How can the U.S. afford yet another entitlement program? It needs to recognize America is a poor country.
Unless lawmakers make big changes, the interest Americans will have to pay to keep the country running over the next decade will reach unheard of levels.
By Jeanne Sahadi, CNNMoney.com senior writer
NEW YORK (CNNMoney.com) -- Here's a new way to think about the U.S. government's epic borrowing: More than half of the $9 trillion in debt that Uncle Sam is expected to build up over the next decade will be interest.
More than half. In fact, $4.8 trillion.
If that's hard to grasp, here's another way to look at why that's a problem.
In 2015 alone, the estimated interest due - $533 billion - is equal to a third of the federal income taxes expected to be paid that year, said Charles Konigsberg, chief budget counsel of the Concord Coalition, a deficit watchdog group.
On the bright side - such as it is - the record levels of debt issued lately have paid for stimulus and other rescue programs that prevented the economy from falling off a cliff. And the money was borrowed at very low rates.
But accumulating any more interest on what the United States owes at this point is like extreme sport: dangerous.
All the more so because interest rates will rise when private sector borrowers return to the debt market and compete with the government for capital. At that point, the country's interest payments could jack up very fast.
"When interest rates rise even a small amount, the interest payments go up a lot because of the size of the debt," Konigsberg said.
The Congressional Budget Office, which made the $4.8 trillion forecast, already baked some increase in rates into the cake. But there is always a chance those estimates may prove too conservative.
And then it's Vicious Circle 101 - well known to anyone who has gotten too into hock with Visa and MasterCard.
The country depends heavily on borrowing to fund what it wants to do. But the more debt it racks up, the more likely it becomes that creditors could demand a higher interest rate for making new loans to the government.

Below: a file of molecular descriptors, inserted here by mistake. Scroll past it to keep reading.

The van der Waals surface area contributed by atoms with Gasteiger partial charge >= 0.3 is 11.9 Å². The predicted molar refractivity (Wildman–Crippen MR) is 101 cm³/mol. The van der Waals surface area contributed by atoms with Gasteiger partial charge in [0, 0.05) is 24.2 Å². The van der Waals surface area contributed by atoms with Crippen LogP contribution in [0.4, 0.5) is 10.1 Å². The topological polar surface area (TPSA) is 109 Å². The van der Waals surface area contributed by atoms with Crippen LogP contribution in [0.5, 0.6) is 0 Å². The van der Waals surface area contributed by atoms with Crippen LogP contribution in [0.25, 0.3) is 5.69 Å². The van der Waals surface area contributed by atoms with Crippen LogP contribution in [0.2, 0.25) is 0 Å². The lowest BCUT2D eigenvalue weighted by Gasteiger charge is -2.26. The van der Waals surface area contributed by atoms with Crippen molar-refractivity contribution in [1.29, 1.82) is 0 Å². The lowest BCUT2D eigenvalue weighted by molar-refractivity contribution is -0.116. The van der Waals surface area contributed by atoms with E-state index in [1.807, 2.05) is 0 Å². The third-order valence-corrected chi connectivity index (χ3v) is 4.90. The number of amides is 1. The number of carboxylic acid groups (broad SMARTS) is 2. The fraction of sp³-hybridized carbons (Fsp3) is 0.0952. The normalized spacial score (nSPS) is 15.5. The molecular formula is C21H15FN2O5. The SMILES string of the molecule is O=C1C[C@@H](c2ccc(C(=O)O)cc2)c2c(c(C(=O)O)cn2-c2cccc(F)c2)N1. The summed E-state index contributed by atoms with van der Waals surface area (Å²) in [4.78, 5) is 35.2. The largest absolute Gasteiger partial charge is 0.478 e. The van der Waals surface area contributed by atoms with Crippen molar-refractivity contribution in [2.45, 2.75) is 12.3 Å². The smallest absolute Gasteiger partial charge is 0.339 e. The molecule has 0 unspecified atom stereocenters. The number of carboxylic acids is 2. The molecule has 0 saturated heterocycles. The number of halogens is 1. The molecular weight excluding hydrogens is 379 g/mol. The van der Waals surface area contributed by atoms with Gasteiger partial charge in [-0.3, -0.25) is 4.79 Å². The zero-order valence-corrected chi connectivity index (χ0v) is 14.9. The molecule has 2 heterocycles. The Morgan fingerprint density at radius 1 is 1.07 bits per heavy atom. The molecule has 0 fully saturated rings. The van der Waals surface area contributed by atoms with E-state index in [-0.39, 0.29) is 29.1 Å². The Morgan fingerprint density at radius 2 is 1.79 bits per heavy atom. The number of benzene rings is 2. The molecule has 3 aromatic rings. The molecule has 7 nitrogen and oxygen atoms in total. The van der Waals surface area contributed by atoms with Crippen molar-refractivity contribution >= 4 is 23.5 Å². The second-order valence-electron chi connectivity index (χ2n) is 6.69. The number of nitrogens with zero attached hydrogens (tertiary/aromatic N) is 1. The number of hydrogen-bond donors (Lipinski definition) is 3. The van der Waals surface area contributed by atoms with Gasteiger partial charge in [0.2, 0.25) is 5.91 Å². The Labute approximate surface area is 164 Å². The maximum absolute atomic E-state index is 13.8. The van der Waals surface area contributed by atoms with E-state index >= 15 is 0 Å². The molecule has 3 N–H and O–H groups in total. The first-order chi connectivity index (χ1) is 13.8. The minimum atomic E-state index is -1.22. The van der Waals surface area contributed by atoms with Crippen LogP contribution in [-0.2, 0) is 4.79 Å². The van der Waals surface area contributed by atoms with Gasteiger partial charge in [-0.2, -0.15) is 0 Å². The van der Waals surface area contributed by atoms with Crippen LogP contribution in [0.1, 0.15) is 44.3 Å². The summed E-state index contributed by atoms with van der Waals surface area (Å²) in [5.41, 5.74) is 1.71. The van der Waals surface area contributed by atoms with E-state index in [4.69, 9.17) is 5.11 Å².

Higher rates in turn make it harder to pay off the underlying debt because more and more money is going to pay off interest - money, by the way, which is also borrowed.
And as more money goes to interest, creditors may become concerned that the country can't pay down its principal and lawmakers will have less to fund all the things government is supposed to do.
"[P]olicymakers would be less able to pay for other national spending priorities and would have less flexibility to deal with unexpected developments (such as a war or recession). Moreover, rising interest costs would make the economy more vulnerable to a meltdown in financial markets," the CBO wrote in its most recent long-term budget outlook.
So far, that crisis of confidence hasn't happened. And no one can predict with any certainty whether or when it could occur.
But should it occur, the change could be abrupt.
That's because the government frequently rolls over - or refinances - the debt it has issued as it comes due.
In other words, when a Treasury bond or note matures, the government must pay the investor the face value on that debt. In order to do that, the Treasury borrows money to pay back the investor, which means the debt would be refinanced at whatever the going interest rates are at the time.
Just how much churn is there? Of late, a fair bit it seems. A Treasury borrowing advisory committee reported in early November that "approximately 40 percent of the debt will need to be refinanced in less than one year."
Since rates may well stay low over the next year, it's possible that debt could be refinanced at the same or even lower rates. But that situation won't last forever.
So what will Washington do?
To help mitigate the potential risk of rising rates, the Treasury has said it would start increasing the average maturity of the new debt it issues. That way the debt it refinances in the next couple of years will be locked in at lower rates for longer periods of time.
And the Obama administration has promised to produce a deficit-reduction plan that would aim to bring down annual deficits to roughly 3% of GDP over the next several years, below the 4% to 5% currently projected.
If that happens, the $4.8 trillion in interest payments that CBO estimates for the next decade could go down if interest rates don't increase as much as CBO expects.
"There will be less debt outstanding than if we don't get the deficit down. It may also reduce [the average interest rate on the debt] since less debt means less pressure on interest rates," said William Gale, co-director of the Tax Policy Center.
But whether they can do that within a few years of an economic recovery is another matter. "Even under the president's  budget as evaluated by the CBO we do not get anywhere close to that," Gale said.
That could mean the president's 2011 budget proposals would have to make a lot of changes to get closer to the 3% goal. Unpopular changes like tax hikes and spending cuts.
Budget hawks hope the president will push for a deficit-reduction commission to come up with ways to cut the deficit and then propose legislation that lawmakers would only be able to vote for or against. The reason: There is no political will to make the tough calls. Especially in a mid-term election year.
First Published: November 19, 2009: 11:58 AM ET